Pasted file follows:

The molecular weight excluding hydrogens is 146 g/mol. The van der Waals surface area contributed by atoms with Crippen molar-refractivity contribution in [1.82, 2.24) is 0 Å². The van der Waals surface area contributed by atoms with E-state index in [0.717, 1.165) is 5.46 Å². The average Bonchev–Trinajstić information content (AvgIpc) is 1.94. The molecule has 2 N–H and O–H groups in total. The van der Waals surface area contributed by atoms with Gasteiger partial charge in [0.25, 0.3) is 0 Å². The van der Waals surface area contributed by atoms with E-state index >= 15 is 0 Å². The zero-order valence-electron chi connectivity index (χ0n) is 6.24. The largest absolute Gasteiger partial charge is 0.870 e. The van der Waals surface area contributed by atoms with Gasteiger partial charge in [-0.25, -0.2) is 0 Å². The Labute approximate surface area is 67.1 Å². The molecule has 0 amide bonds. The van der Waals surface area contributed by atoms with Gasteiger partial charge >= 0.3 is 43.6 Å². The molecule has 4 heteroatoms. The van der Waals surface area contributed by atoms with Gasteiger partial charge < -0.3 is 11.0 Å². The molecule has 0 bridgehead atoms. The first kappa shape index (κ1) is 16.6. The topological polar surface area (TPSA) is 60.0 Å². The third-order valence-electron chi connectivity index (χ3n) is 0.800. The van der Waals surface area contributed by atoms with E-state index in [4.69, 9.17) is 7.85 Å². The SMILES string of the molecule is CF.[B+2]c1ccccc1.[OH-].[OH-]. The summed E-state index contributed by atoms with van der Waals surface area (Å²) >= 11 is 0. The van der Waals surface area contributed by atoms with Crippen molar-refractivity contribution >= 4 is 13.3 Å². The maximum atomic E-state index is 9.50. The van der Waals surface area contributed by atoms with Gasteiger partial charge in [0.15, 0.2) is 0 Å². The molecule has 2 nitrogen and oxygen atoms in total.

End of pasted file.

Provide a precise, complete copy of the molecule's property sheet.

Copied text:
The molecular weight excluding hydrogens is 146 g/mol. The van der Waals surface area contributed by atoms with Crippen molar-refractivity contribution in [1.82, 2.24) is 0 Å². The van der Waals surface area contributed by atoms with E-state index in [0.717, 1.165) is 5.46 Å². The average Bonchev–Trinajstić information content (AvgIpc) is 1.94. The molecule has 2 N–H and O–H groups in total. The van der Waals surface area contributed by atoms with Gasteiger partial charge in [0.25, 0.3) is 0 Å². The van der Waals surface area contributed by atoms with E-state index >= 15 is 0 Å². The zero-order valence-electron chi connectivity index (χ0n) is 6.24. The largest absolute Gasteiger partial charge is 0.870 e. The van der Waals surface area contributed by atoms with Gasteiger partial charge in [-0.25, -0.2) is 0 Å². The Labute approximate surface area is 67.1 Å². The molecule has 0 amide bonds. The van der Waals surface area contributed by atoms with Gasteiger partial charge >= 0.3 is 43.6 Å². The molecule has 4 heteroatoms. The van der Waals surface area contributed by atoms with Gasteiger partial charge < -0.3 is 11.0 Å². The molecule has 0 bridgehead atoms. The first kappa shape index (κ1) is 16.6. The topological polar surface area (TPSA) is 60.0 Å². The third-order valence-electron chi connectivity index (χ3n) is 0.800. The van der Waals surface area contributed by atoms with E-state index in [4.69, 9.17) is 7.85 Å². The SMILES string of the molecule is CF.[B+2]c1ccccc1.[OH-].[OH-]. The summed E-state index contributed by atoms with van der Waals surface area (Å²) >= 11 is 0. The van der Waals surface area contributed by atoms with Crippen molar-refractivity contribution >= 4 is 13.3 Å². The maximum atomic E-state index is 9.50. The van der Waals surface area contributed by atoms with Gasteiger partial charge in [0.15, 0.2) is 0 Å². The molecule has 2 nitrogen and oxygen atoms in total.